Leading Views on Language Evolution

Now for the fun part: How did these components emerge, and eventually converge, to constitute language?

There are several prevailing views, which differ in terms of the evolutionary pressures favoring language adaptations, the order these adaptations arose and the nature of protolanguage along the way.

Some believe precise vocal control and learning was the first language trait to emerge in hominins — and not for speaking, but for singing. This idea of musical protolanguage comes from Darwin himself and has been modified over the years by different researchers. During this hypothetical singing stage of human evolution, our ancestors’ survival and/or reproductive success would have depended on serenading, in the context of maintaining social bonds, attracting mates or soothing infants. (Given my repulsion for acapella, I’d be evolutionarily unfit for this phase).

An alternate view envisions protolanguage characterized by gesture and pantomime. In this case, syntax and social communication would have preceded vocal prowess. The strength of the gestural hypothesis is that our closest relatives, chimpanzees, exhibit more controlled and variable gestures (over 70 and counting) than calls (4 types and more hard-to-distinguish subtypes). The weakness of this view is, it’s unclear why or how language became so speech-dominate.

Others, convinced that hierarchical syntax emerged last, propose a protolanguage with symbolic words, but no complex, nested sentences. According to this view, our pre-linguistic ancestors talked more like babies — “Water! Thirsty!” — or pop-culture’s image of cavemen — “Me hunt mammoth. Me want sex.”

These models aren’t mutually exclusive. Some researchers integrate them into successive stages, associated with different hominin species. Perhaps between 2 and 4 million years ago, Australopiths like Lucy were gifted singers. By 1.9 million years ago Homo erectus combined gestures and expressive vocalizations into group rituals. And hierarchical syntax only emerged some 200,000- 300,000 years ago with the appearance of our species, Homo sapiens.

This might all sound like speculation (and some scientists dismiss it as such, e.g. this commentary or Chomsky’s quote here). But many researchers beg to differ: Scientific models of language evolution derive from evidence gathered in comparative biology, neuroscience, genetics, linguistics and paleoanthropology. This includes data on how animals communicate, the brain and gene systems underlying language, the complexity of artifacts in the archaeological record and changes in anatomy and brain size, preserved in fossils. Most importantly, the models make predictions for future research — what should be found if that’s really how language origins went down.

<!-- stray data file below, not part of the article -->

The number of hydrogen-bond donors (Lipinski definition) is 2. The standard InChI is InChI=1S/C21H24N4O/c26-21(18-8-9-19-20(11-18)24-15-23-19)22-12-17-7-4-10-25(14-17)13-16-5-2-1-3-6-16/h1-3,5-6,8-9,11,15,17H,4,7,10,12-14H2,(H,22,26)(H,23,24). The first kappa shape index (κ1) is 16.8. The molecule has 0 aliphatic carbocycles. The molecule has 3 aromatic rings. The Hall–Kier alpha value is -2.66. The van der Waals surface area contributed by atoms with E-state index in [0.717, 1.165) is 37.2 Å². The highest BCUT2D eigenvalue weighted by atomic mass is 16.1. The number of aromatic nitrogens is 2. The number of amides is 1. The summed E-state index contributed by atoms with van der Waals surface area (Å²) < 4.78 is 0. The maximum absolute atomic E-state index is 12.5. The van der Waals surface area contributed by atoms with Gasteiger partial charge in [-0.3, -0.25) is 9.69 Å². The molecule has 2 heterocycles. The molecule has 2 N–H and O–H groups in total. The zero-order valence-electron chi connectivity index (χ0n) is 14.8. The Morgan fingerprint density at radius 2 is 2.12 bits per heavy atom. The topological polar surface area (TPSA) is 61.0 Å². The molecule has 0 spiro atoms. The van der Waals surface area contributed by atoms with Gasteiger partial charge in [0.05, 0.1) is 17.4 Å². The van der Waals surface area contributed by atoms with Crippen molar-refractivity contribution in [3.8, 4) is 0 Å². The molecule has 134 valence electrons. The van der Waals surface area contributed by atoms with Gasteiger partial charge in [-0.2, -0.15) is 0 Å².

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Ecology

Yukon and Northern BC First Nations tackle climate change using Indigenous knowledge and science

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YUKON, June 18, 2021 /CNW/ – The Government of Canada is working together in partnership with Indigenous and Northern communities in finding solutions to adapt to the impacts of climate change in the North.

Today, Minister of Northern Affairs, Daniel Vandal, along with Parliamentary Secretary to the Minister of Economic Development and Official Languages (Canadian Northern Economic Development Agency), Larry Bagnell, highlighted progress on three unique, Indigenous-led projects that are helping communities in Yukon and Northern British Columbia adapt to the challenges posed by climate change.

The Minister and Parliamentary Secretary met virtually with Carcross/Tagish First Nation (C/TFN) to learn about their community-led climate change monitoring program. C/TFN has partnered with Tsay Keh Dene Nation (TKDN) and Chu Cho Environmental of Prince George, British Columbia, to build a community-led monitoring project that examines environmental data and Indigenous knowledge to create a holistic picture of how the climate is changing across C/TFN and TKDN traditional territories. The project combines tracking of current and historical climate trends with knowledge shared by Elders while also providing opportunities for youth mentorship and climate change awareness.

The Taku River Tlingit First Nation (TRTFN) is also leading a unique project to assess the impacts of climate change within their traditional territory. Climate change is causing many of the culturally significant ice patches to melt, exposing organic artifacts to oxygen and leading to rapid deterioration. The TRTFN ice patch mapping project will involve performing archaeological assessments to prevent the degradation of artifacts. Research will be guided by traditional knowledge, Elders and oral histories, when available, and heavily involve community, Elders, youth and Knowledge Keepers.